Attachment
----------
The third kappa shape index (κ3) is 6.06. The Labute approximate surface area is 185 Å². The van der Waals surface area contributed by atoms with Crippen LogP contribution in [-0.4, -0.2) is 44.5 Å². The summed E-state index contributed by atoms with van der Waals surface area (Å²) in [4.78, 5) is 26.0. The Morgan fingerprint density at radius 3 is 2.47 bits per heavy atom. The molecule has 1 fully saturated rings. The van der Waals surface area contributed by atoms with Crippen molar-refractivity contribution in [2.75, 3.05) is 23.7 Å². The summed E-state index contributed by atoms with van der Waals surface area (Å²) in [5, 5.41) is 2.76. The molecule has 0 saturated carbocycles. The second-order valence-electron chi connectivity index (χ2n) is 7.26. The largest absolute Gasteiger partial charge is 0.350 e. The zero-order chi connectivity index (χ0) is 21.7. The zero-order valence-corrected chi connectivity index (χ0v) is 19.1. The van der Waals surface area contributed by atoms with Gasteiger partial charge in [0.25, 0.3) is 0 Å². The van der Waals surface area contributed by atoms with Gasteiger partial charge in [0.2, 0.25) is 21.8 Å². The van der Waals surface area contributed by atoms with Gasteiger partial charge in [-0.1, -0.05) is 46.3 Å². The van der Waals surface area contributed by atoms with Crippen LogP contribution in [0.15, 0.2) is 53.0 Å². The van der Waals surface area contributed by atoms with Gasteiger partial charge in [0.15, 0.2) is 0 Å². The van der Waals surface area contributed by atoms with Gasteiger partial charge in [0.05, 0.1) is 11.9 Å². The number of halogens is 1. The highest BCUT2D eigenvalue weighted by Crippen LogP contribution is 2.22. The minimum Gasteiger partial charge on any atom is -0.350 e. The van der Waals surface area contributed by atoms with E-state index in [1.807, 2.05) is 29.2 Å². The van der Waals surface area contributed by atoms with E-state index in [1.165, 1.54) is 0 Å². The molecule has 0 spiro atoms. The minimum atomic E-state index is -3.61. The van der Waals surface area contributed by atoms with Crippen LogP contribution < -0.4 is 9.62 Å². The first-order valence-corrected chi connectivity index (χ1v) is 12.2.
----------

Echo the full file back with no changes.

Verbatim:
The third kappa shape index (κ3) is 6.06. The Labute approximate surface area is 185 Å². The van der Waals surface area contributed by atoms with Crippen LogP contribution in [-0.4, -0.2) is 44.5 Å². The summed E-state index contributed by atoms with van der Waals surface area (Å²) in [4.78, 5) is 26.0. The Morgan fingerprint density at radius 3 is 2.47 bits per heavy atom. The molecule has 1 fully saturated rings. The van der Waals surface area contributed by atoms with Crippen molar-refractivity contribution in [2.75, 3.05) is 23.7 Å². The summed E-state index contributed by atoms with van der Waals surface area (Å²) in [5, 5.41) is 2.76. The molecule has 0 saturated carbocycles. The second-order valence-electron chi connectivity index (χ2n) is 7.26. The largest absolute Gasteiger partial charge is 0.350 e. The zero-order chi connectivity index (χ0) is 21.7. The zero-order valence-corrected chi connectivity index (χ0v) is 19.1. The van der Waals surface area contributed by atoms with Gasteiger partial charge in [0.25, 0.3) is 0 Å². The van der Waals surface area contributed by atoms with Gasteiger partial charge in [0.2, 0.25) is 21.8 Å². The van der Waals surface area contributed by atoms with Gasteiger partial charge in [-0.1, -0.05) is 46.3 Å². The van der Waals surface area contributed by atoms with Crippen LogP contribution in [0.15, 0.2) is 53.0 Å². The van der Waals surface area contributed by atoms with Gasteiger partial charge in [0.15, 0.2) is 0 Å². The van der Waals surface area contributed by atoms with Gasteiger partial charge in [0.05, 0.1) is 11.9 Å². The number of halogens is 1. The highest BCUT2D eigenvalue weighted by Crippen LogP contribution is 2.22. The minimum Gasteiger partial charge on any atom is -0.350 e. The van der Waals surface area contributed by atoms with E-state index in [1.807, 2.05) is 29.2 Å². The van der Waals surface area contributed by atoms with E-state index in [1.165, 1.54) is 0 Å². The molecule has 0 spiro atoms. The minimum atomic E-state index is -3.61. The van der Waals surface area contributed by atoms with Crippen LogP contribution < -0.4 is 9.62 Å². The first-order valence-corrected chi connectivity index (χ1v) is 12.2.